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Is it a viable solution to train on the whole dataset without splitting the data into 'train' and 'test' sets? In other words, is it okay to skip offline evaluation and only perform online evaluation (with the actual data that will occur in the future)? Wouldn't this provide my algorithm with more data, enabling it to derive conclusions better? After all, more data means better predictions, right?

I am using XGBoost with predefined hyperparameters, so there's no need for a 'validation' set.

I have been using an 80%:20% split, and my model never overfits. I don't see how offline evaluation provides me value.

EDIT: I am training on hundreds of millions of records on a lot of CPUs. I don't have the resources to retrain multiple times. So that is why my hyperparameters are predefined and that is why I skip cross-validation. Do you think that I can do something differently?

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    $\begingroup$ Welcome to Cross Validated! I have been using an 80%:20% split, and my model never overfits. How do you know you’ve not overfit? $\endgroup$
    – Dave
    Feb 27 at 12:43
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    $\begingroup$ It sounds as if you're saying you don't need to assess your model -- you are sure it is the best one for the situation. Then why ask the question? $\endgroup$
    – rolando2
    Feb 27 at 12:45
  • $\begingroup$ @Dave Multiple model iterations resulted in no significant change in performance, both offline and online. I hope I answered that right. I also edited my question and provided some more info. $\endgroup$
    – asparagus
    Feb 28 at 8:50
  • $\begingroup$ What do you mean by “multiple model iterations”? $\endgroup$
    – Dave
    Feb 28 at 11:22
  • $\begingroup$ I am training for 9 months. New data is coming in every day. Training every other day. There was no overfit ever because offline and online PR, RC, F1 and ROC_AUC are in the same ranges. $\endgroup$
    – asparagus
    Feb 28 at 12:24

2 Answers 2

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I have been using an 80%:20% split, and my model never overfits.

You’ve already gotten value from doing the split. You used the split to show your model to be generalizable. If you’re using the predictions to make high-stakes decisions (e.g., betting your life’s savings), you can have confidence in those predictions. Without that confidence in the predictions, you almost might as well not have predictions.

An explicit out-of-sample set isn’t necessarily the way to go. There are arguments for multiple repeats of cross-validation or to bootstrap the model-building process, even to use a penalized measure of performance like adjusted $R^2$. The bootstrap procedure or a penalized measure would allow you to validate performance yet train on all data. Frank Harrell writes about this in his Regression Modeling Strategies and Biostatistics for Biomedical Research books.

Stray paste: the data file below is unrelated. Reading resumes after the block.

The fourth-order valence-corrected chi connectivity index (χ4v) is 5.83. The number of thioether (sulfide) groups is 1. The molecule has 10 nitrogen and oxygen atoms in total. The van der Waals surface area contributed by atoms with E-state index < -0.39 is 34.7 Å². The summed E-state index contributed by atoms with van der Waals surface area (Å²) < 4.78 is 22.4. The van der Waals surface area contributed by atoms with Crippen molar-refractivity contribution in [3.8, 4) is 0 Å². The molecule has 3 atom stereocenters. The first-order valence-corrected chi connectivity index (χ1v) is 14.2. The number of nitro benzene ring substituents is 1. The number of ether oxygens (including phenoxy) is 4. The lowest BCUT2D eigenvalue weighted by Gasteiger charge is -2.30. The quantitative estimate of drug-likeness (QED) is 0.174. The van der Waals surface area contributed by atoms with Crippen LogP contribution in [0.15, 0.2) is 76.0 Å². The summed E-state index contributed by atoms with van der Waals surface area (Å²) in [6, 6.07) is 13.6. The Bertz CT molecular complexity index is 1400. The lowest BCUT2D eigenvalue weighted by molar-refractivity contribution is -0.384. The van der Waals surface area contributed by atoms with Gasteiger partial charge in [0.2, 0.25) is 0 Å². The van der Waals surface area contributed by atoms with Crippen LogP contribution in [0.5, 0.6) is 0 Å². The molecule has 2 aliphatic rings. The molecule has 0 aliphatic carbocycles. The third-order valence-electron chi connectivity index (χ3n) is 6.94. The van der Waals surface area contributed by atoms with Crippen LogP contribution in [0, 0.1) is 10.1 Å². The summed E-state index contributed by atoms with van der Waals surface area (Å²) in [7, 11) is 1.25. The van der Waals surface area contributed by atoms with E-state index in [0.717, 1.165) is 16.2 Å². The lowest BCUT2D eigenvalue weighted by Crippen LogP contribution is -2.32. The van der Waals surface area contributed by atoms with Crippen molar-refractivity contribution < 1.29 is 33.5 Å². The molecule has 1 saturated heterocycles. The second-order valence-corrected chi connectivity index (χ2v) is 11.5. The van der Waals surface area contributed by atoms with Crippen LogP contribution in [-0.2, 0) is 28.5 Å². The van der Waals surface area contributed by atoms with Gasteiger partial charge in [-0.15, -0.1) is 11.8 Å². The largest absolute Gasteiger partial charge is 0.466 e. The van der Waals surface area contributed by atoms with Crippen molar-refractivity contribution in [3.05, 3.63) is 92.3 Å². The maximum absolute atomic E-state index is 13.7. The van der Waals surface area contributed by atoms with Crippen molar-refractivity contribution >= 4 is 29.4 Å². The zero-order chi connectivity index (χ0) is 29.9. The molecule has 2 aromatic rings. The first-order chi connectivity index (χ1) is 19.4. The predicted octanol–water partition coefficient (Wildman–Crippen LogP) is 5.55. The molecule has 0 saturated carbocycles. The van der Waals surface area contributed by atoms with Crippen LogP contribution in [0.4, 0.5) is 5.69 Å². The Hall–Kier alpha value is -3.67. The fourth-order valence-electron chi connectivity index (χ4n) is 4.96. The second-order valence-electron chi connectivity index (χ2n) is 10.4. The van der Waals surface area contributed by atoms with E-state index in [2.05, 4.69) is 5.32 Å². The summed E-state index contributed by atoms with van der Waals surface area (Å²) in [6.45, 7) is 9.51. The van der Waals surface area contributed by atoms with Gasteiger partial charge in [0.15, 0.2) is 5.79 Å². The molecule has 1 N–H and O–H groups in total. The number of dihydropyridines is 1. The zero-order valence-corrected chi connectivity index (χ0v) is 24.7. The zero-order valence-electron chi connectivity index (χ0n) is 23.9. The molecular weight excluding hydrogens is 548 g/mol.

However, something should penalize a predictive model for just connecting the dots and fitting to coincidences in the training data (noise) that will not be present in other data.

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If you train on the entire dataset, you lose the ability to objectively assess your model's performance on new, unseen data. This could lead to a model that performs exceptionally well on your current data (since it has seen all of it) but fails to perform on future data because it has not been properly validated for generalization.

Even though you mentioned that your model has never overfitted with an $80\%:20\%$ split, the absence of a test set means there's no safeguard to check for overfitting in future changes to your model. Overfitting happens when the model learns the noise in the training data to the extent that it negatively impacts the performance on new data. Without a test set, you might not realize when your model starts to overfit.

Even if you're using predefined hyperparameters for XGBoost, there's always a possibility that these are not optimal for your specific dataset. Typically, hyperparameters are tuned on a validation set (or through cross-validation) to improve model performance. Without this step, you might be missing out on improved performance that could be achieved with better-tuned hyperparameters.

Solely relying on online evaluation can be risky, especially in a production environment. If the model performs poorly, it can lead to loss of revenue, customers, or credibility. Online evaluation should complement offline evaluation, not replace it.

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